The naïve appeal is that you can play multiple guitar parts at one time: The digital, one-man band. But the digital, one-man band is more than just playing along to recordings, so long as the DOMB performs the recording act on the stage. Last night, JBM played the Bowery Ballroom. We missed the opening. There appeared to be at least one pre-recorded track in his looping station, but we can forgive that because of his masterful way of weaving recording-events, as opposed to recorded-events, into his performance.
There is a sense in which a recorded event becomes something new when part of a performance, and we all understand what this looks like. There is a sense in which a performance becomes something entirely new as a recorded document (see below). Every recorded document is a performance, but even a live recording remains a recorded document, an artifact, when left to itself. It will undergo various mutations and permutations depending upon when and where it’s played; it will have a different sense at each listen, but in most cases it remains an artifact.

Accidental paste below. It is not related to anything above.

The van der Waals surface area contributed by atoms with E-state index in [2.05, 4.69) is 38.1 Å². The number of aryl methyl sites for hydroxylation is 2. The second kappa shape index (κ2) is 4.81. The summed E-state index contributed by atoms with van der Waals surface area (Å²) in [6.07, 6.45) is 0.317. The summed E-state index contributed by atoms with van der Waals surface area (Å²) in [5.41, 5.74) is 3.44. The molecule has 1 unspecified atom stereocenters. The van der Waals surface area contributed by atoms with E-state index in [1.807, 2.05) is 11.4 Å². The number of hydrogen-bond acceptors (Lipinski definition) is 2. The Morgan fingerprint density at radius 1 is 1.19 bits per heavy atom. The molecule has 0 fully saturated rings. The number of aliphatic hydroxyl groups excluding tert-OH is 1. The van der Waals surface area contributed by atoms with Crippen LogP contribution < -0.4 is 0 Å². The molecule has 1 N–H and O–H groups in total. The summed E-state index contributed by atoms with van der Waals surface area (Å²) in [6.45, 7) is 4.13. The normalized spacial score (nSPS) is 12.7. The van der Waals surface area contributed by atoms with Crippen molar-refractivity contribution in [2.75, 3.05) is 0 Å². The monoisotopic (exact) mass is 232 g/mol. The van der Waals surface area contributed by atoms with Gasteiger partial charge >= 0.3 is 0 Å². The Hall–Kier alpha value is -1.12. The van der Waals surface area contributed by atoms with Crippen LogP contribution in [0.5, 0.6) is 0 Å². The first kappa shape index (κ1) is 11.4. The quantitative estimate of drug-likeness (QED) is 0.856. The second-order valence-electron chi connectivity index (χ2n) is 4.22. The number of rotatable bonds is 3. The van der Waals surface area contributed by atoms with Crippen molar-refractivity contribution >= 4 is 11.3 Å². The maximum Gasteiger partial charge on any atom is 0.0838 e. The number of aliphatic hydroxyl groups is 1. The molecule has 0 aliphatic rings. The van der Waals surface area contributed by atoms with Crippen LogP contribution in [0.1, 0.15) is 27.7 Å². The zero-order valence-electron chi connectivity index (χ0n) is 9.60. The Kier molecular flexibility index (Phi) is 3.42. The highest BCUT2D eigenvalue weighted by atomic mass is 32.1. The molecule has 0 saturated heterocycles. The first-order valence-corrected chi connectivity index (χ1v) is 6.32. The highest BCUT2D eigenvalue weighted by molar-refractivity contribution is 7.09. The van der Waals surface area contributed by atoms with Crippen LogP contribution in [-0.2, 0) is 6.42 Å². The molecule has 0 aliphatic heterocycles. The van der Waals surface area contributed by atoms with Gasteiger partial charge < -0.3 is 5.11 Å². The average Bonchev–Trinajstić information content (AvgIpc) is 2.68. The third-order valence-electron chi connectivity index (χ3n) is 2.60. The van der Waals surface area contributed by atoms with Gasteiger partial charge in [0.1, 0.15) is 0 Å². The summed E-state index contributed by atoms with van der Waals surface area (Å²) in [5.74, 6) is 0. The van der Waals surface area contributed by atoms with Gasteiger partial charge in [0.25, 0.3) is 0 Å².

What makes a performer like JBM so interesting is that the recording event and the performance become one-and-the-same thing: the performance is recorded and the recording act is performed simultaneously. They are so intimately intertwined that at times it is impossible to tell them apart. Sight and sound deceive even the most attuned. But deception of this ilk is precisely the moment in which a performer like JBM reveals his brilliance as the digital, one-man band.